A federal appeals court has revived lawsuits on behalf of two deaf or hard-of-hearing high school students who claim they are entitled under federal disabilities laws to one-on-one transcription services in the classroom.
The unanimous ruling Tuesday by a three-judge panel of the U.S. Court of Appeals for the 9th Circuit, in San Francisco, does not immediately require that two California school districts provide the transcription services for the two students.
But the court held that a valid individualized education program under the Individuals with Disabilities Education Act does not preclude a claim that schools provide a student who has a hearing impairment with more-extensive services under Title II of the Americans with Disabilities Act of 1990.
“We conclude from our comparison of the relevant statutory and regulatory texts that the IDEA [free, appropriate public education] requirement and the Title II communication requirements are significantly different,” the court said in K.M. v. Tustin Unified School District. “The result is that in some situations, but not others, schools may be required under the ADA to provide services to deaf or hard-of-hearing students that are different than the services required by the IDEA.”
The decision stems from two consolidated appeals. One involves a student identified as K.M., who with her parents sought to have the Tustin district provide Communication Access Realtime Translation, or CART, a service involving the presence of a stenographer in the classroom whose transcriptions appear on a computer screen for the deaf or hard-of-hearing student. The student’s IEP team determined that K.M. did not need transcription to receive a free, appropriate education under the IDEA.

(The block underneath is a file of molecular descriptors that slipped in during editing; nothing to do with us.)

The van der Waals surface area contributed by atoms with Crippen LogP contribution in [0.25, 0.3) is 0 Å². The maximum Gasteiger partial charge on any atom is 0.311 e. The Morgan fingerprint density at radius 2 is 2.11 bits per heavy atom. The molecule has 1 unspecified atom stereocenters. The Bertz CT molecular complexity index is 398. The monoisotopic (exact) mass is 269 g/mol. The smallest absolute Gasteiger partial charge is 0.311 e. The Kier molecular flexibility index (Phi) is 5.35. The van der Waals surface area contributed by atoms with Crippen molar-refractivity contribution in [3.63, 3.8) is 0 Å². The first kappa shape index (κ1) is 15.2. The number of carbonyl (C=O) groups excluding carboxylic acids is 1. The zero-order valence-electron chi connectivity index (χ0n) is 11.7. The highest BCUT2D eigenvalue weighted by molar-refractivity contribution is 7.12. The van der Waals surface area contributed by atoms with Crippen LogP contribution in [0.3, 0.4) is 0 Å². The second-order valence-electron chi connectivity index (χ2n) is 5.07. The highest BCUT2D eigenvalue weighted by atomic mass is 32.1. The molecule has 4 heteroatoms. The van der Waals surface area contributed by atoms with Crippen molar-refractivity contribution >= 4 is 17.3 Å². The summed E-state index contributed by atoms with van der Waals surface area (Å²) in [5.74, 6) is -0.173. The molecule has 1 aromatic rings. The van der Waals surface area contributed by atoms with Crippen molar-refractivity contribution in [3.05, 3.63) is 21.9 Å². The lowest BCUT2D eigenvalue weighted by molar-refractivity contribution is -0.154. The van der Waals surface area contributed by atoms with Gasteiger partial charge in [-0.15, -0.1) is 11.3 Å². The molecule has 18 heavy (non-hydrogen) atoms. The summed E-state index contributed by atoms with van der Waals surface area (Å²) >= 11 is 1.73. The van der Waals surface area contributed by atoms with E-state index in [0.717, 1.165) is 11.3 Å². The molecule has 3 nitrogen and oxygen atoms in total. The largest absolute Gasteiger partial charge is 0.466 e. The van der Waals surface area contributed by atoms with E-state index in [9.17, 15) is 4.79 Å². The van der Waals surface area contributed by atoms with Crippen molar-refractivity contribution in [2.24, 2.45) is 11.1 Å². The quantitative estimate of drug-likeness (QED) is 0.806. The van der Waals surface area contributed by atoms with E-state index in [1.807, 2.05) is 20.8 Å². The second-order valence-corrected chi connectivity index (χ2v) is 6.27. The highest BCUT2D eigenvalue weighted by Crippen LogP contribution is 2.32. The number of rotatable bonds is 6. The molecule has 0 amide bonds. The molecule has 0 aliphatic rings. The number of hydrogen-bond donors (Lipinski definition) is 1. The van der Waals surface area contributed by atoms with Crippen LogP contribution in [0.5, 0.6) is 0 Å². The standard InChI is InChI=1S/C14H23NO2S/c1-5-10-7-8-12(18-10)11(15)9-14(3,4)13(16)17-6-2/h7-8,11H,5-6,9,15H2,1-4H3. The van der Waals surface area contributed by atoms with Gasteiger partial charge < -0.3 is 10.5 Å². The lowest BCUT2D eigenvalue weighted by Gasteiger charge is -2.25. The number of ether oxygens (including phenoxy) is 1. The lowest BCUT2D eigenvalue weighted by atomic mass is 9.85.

The second case involves D.H., who also sought CART, from the Poway Unified School District. School officials believed the student was making good academic progress without the transcription service.
Both families challenged the denial of CART services under the IDEA and ADA, as well as under Section 504 of the Rehabilitation Act of 1973. In both cases, administrative law judges and federal district judges ruled for the school districts.
The 9th Circuit court reversed, citing a U.S. Department of Justice implementing regulation for Title II of the ADA. The “effective communications regulation” says public agencies must “furnish appropriate auxiliary aids and services where necessary to afford an individual with a disability an equal opportunity to participate in, and enjoy the benefits of, a service, program, or activity conducted by a public entity.”
The rules define auxiliary aids and services as including “real-time computer-aided transcription services” and “videotext displays.” The rule says the agency should give primary consideration to the requests of the individuals with disabilities in determining which services to provide. On the other hand, the rules say the services should not result in “undue financial and administrative burdens” on the agency.
The court said it found persuasive a friend-of-the-court brief filed on the students’ behalf by the Justice Department, which argued that a “school’s obligation to provide a student with a disability effective communication is independent of the school’s obligation to provide a free appropriate education.”
The 9th Circuit court said “the IDEA and Title II differ in both ends and means.”
“Substantively, the IDEA sets only a floor of access to education for children with communications disabilities, but requires school districts to provide the individualized services necessary to get a child to that floor, regardless of the costs, administrative burdens, or program alterations required,” the court said.
“Title II and its implementing regulations, taken together, require public entities to take steps towards making existing services not just accessible, but equally accessible to people with communication disabilities, but only insofar as doing so does not pose an undue burden or require a fundamental alteration of their programs,” the court added.
The appeals court sent both cases back for their respective district courts to consider whether Title II of the ADA requires the provision of the requested transcription services.
A version of this news article first appeared in The School Law Blog.